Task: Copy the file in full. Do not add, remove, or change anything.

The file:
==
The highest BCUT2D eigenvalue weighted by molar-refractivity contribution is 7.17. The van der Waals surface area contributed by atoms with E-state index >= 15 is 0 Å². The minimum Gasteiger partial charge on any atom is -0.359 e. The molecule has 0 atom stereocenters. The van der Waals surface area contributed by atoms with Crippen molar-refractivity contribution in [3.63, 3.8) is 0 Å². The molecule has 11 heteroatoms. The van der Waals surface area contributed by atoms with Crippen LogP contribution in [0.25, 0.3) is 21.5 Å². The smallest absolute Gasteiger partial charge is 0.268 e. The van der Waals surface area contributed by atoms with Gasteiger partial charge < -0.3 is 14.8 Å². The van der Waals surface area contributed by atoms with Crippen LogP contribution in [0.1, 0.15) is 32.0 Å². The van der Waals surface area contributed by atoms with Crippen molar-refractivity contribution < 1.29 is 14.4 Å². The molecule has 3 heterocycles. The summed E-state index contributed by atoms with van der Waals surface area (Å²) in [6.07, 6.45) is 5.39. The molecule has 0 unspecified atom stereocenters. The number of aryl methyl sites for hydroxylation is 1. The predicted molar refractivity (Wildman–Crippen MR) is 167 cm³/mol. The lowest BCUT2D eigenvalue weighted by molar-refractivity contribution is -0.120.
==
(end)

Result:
The highest BCUT2D eigenvalue weighted by molar-refractivity contribution is 7.17. The van der Waals surface area contributed by atoms with E-state index >= 15 is 0 Å². The minimum Gasteiger partial charge on any atom is -0.359 e. The molecule has 0 atom stereocenters. The van der Waals surface area contributed by atoms with Crippen molar-refractivity contribution in [3.63, 3.8) is 0 Å². The molecule has 11 heteroatoms. The van der Waals surface area contributed by atoms with Crippen LogP contribution in [0.25, 0.3) is 21.5 Å². The smallest absolute Gasteiger partial charge is 0.268 e. The van der Waals surface area contributed by atoms with Gasteiger partial charge < -0.3 is 14.8 Å². The van der Waals surface area contributed by atoms with Crippen LogP contribution in [0.1, 0.15) is 32.0 Å². The van der Waals surface area contributed by atoms with Crippen molar-refractivity contribution < 1.29 is 14.4 Å². The molecule has 3 heterocycles. The summed E-state index contributed by atoms with van der Waals surface area (Å²) in [6.07, 6.45) is 5.39. The molecule has 0 unspecified atom stereocenters. The number of aryl methyl sites for hydroxylation is 1. The predicted molar refractivity (Wildman–Crippen MR) is 167 cm³/mol. The lowest BCUT2D eigenvalue weighted by molar-refractivity contribution is -0.120.